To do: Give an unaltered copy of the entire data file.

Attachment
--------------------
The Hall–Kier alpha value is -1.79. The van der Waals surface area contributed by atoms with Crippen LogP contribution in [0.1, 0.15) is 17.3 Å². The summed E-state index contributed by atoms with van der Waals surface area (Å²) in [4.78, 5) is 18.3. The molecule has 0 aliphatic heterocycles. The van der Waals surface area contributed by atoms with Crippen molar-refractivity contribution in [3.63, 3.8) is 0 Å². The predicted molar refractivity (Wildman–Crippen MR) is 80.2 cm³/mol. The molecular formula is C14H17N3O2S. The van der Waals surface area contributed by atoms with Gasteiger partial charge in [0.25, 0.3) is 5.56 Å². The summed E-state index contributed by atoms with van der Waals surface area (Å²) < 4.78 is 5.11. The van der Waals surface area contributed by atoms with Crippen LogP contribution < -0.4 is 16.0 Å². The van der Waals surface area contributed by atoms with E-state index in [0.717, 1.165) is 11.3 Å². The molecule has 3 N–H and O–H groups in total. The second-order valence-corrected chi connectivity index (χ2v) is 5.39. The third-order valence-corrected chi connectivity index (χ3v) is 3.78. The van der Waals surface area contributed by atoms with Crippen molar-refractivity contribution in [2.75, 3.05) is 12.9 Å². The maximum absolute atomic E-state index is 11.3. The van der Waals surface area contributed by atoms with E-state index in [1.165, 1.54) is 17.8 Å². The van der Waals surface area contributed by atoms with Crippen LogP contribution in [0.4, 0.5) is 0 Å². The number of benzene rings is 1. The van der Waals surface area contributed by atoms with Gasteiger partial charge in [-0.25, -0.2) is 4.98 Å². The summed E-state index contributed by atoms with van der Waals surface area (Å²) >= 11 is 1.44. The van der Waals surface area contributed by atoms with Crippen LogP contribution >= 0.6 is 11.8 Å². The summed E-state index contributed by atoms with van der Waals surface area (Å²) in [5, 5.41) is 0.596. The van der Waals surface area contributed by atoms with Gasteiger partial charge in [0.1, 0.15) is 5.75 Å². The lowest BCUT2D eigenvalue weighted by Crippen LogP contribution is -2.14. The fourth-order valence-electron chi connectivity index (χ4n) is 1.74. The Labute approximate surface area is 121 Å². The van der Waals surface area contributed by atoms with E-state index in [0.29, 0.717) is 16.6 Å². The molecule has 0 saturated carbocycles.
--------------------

The Hall–Kier alpha value is -1.79. The van der Waals surface area contributed by atoms with Crippen LogP contribution in [0.1, 0.15) is 17.3 Å². The summed E-state index contributed by atoms with van der Waals surface area (Å²) in [4.78, 5) is 18.3. The molecule has 0 aliphatic heterocycles. The van der Waals surface area contributed by atoms with Crippen molar-refractivity contribution in [3.63, 3.8) is 0 Å². The predicted molar refractivity (Wildman–Crippen MR) is 80.2 cm³/mol. The molecular formula is C14H17N3O2S. The van der Waals surface area contributed by atoms with Gasteiger partial charge in [0.25, 0.3) is 5.56 Å². The summed E-state index contributed by atoms with van der Waals surface area (Å²) < 4.78 is 5.11. The van der Waals surface area contributed by atoms with Crippen LogP contribution < -0.4 is 16.0 Å². The van der Waals surface area contributed by atoms with E-state index in [0.717, 1.165) is 11.3 Å². The molecule has 3 N–H and O–H groups in total. The second-order valence-corrected chi connectivity index (χ2v) is 5.39. The third-order valence-corrected chi connectivity index (χ3v) is 3.78. The van der Waals surface area contributed by atoms with Crippen molar-refractivity contribution in [2.75, 3.05) is 12.9 Å². The maximum absolute atomic E-state index is 11.3. The van der Waals surface area contributed by atoms with E-state index in [1.165, 1.54) is 17.8 Å². The van der Waals surface area contributed by atoms with Crippen LogP contribution in [0.4, 0.5) is 0 Å². The number of benzene rings is 1. The van der Waals surface area contributed by atoms with Gasteiger partial charge in [-0.25, -0.2) is 4.98 Å². The summed E-state index contributed by atoms with van der Waals surface area (Å²) >= 11 is 1.44. The van der Waals surface area contributed by atoms with Crippen LogP contribution >= 0.6 is 11.8 Å². The summed E-state index contributed by atoms with van der Waals surface area (Å²) in [5, 5.41) is 0.596. The van der Waals surface area contributed by atoms with Gasteiger partial charge in [0.1, 0.15) is 5.75 Å². The lowest BCUT2D eigenvalue weighted by Crippen LogP contribution is -2.14. The fourth-order valence-electron chi connectivity index (χ4n) is 1.74. The Labute approximate surface area is 121 Å². The van der Waals surface area contributed by atoms with E-state index in [0.29, 0.717) is 16.6 Å². The molecule has 0 saturated carbocycles.